“According to the Fair Work Ombudsman Australia, employers can only refuse a request for a flexible working arrangement – made by an employee who is entitled to make the request – if they have ‘reasonable business grounds’,” Ms Stephens said.
“Reasonable business grounds for refusing a request could include cost – the requested arrangements would be too costly for the employer.
“Capacity – there’s no capacity to change the working arrangements of other employees to accommodate the request.
“Practicality – it would be impractical to change the working arrangements of other employees, or take on new employees, to accommodate the request.
“Or an inefficiency or impact – the requested arrangement is likely to result in significant loss of efficiency or productivity.
“The request may also have a significant negative impact on customer service.”
How employers can adopt flexible working arrangements
“As an employer in modern times, it can be difficult to incorporate flexible working arrangements and to change the structure of pre-pandemic norms,” Ms Stephens said.
“However, organisations can implement effective flexible work arrangements, by establishing clear contractual and policy terms as well as particularised job descriptions that allocate responsibilities and tasks to each employee.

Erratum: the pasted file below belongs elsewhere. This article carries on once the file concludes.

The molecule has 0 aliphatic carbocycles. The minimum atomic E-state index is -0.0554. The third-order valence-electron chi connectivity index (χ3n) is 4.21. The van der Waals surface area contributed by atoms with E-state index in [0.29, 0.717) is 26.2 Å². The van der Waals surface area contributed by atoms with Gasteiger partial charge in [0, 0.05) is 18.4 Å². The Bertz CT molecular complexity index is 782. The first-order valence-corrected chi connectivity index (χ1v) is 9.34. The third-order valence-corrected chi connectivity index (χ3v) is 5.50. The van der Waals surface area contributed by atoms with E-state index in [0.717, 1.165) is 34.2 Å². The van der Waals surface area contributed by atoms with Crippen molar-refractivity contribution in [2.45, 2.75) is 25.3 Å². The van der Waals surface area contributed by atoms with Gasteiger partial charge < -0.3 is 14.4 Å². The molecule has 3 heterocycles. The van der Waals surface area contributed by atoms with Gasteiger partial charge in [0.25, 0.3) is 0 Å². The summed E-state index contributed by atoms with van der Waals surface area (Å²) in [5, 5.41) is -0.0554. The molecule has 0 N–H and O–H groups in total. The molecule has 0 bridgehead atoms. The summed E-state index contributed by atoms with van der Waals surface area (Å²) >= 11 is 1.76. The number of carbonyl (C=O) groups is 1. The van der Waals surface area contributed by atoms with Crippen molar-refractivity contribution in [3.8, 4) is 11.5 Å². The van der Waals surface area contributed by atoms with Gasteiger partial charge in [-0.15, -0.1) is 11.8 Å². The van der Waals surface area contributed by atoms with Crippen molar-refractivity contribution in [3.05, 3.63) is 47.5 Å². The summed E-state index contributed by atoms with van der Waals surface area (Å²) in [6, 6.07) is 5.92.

“Employers should set clear guidelines and expectations on workload capacity to ensure that employees who work flexibly are aware of what they are expected to achieve both in and out of the office.
“Setting up a work schedule outlining the days and hours each employee works from home and assigning certain office and remote days is essential for managing the operation of the business. This schedule should be readily available across the business so that other employees can see where each employee is located on a particular day.”
“It is important to remember that when an employee is working from home, the home becomes an extension of the workplace for the purpose of work health and safety legislation,” Ms Stephens said.
“This means that before granting flexible work arrangements which allow an employee to work from home, the employer should conduct a risk assessment of the home work space.
“Risk assessments include reviewing the employee’s work set up to ensure that they have a safe working space. Where the risk assessment identifies a risk the employer must take all reasonable steps to remove or reduce that risk,” she said.
Ms Stephens said BlueRock had been developed over more than a decade into a multidisciplinary entrepreneurial advisory firm of expert advisors “that work together to support clients in operating and growing successful businesses and achieving their personal goals”. She said BlueRock had grown to become “an exciting and successful entrepreneurial community and has been awarded Best Place to Work for three years running.
She said BlueRock placed great importance on giving back to the community “and, through our Be BlueRock Foundation and certification as a B Corporation, we strive to have a positive impact on the world”.